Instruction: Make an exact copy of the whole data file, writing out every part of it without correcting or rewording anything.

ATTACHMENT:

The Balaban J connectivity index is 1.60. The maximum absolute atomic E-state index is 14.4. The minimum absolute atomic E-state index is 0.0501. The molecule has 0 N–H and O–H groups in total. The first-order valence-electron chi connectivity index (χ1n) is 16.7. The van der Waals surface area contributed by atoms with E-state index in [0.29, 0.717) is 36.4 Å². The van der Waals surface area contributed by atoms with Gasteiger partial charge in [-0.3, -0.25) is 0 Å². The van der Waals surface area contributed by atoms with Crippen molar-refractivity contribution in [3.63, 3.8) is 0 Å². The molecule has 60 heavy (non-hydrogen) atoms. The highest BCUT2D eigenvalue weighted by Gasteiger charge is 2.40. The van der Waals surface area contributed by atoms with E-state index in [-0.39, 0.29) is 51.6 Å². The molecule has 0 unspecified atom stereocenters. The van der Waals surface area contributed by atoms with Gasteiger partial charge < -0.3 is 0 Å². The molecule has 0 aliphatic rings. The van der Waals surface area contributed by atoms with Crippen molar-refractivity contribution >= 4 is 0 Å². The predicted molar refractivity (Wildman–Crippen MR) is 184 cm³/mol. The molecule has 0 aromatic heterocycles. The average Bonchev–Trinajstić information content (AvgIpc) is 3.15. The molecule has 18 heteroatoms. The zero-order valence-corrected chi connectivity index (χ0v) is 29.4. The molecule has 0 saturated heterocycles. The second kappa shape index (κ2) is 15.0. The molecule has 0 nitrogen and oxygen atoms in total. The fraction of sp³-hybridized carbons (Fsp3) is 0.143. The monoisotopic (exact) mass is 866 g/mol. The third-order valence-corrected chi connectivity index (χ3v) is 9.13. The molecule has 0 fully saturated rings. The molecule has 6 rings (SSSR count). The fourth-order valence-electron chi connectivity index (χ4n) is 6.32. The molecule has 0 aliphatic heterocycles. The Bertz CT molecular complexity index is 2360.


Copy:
The Balaban J connectivity index is 1.60. The maximum absolute atomic E-state index is 14.4. The minimum absolute atomic E-state index is 0.0501. The molecule has 0 N–H and O–H groups in total. The first-order valence-electron chi connectivity index (χ1n) is 16.7. The van der Waals surface area contributed by atoms with E-state index in [0.29, 0.717) is 36.4 Å². The van der Waals surface area contributed by atoms with Gasteiger partial charge in [-0.3, -0.25) is 0 Å². The van der Waals surface area contributed by atoms with Crippen molar-refractivity contribution in [3.63, 3.8) is 0 Å². The molecule has 60 heavy (non-hydrogen) atoms. The highest BCUT2D eigenvalue weighted by Gasteiger charge is 2.40. The van der Waals surface area contributed by atoms with E-state index in [-0.39, 0.29) is 51.6 Å². The molecule has 0 unspecified atom stereocenters. The van der Waals surface area contributed by atoms with Gasteiger partial charge < -0.3 is 0 Å². The molecule has 0 aliphatic rings. The van der Waals surface area contributed by atoms with Crippen molar-refractivity contribution >= 4 is 0 Å². The predicted molar refractivity (Wildman–Crippen MR) is 184 cm³/mol. The molecule has 0 aromatic heterocycles. The average Bonchev–Trinajstić information content (AvgIpc) is 3.15. The molecule has 18 heteroatoms. The zero-order valence-corrected chi connectivity index (χ0v) is 29.4. The molecule has 0 saturated heterocycles. The second kappa shape index (κ2) is 15.0. The molecule has 0 nitrogen and oxygen atoms in total. The fraction of sp³-hybridized carbons (Fsp3) is 0.143. The monoisotopic (exact) mass is 866 g/mol. The third-order valence-corrected chi connectivity index (χ3v) is 9.13. The molecule has 0 fully saturated rings. The molecule has 6 rings (SSSR count). The fourth-order valence-electron chi connectivity index (χ4n) is 6.32. The molecule has 0 aliphatic heterocycles. The Bertz CT molecular complexity index is 2360.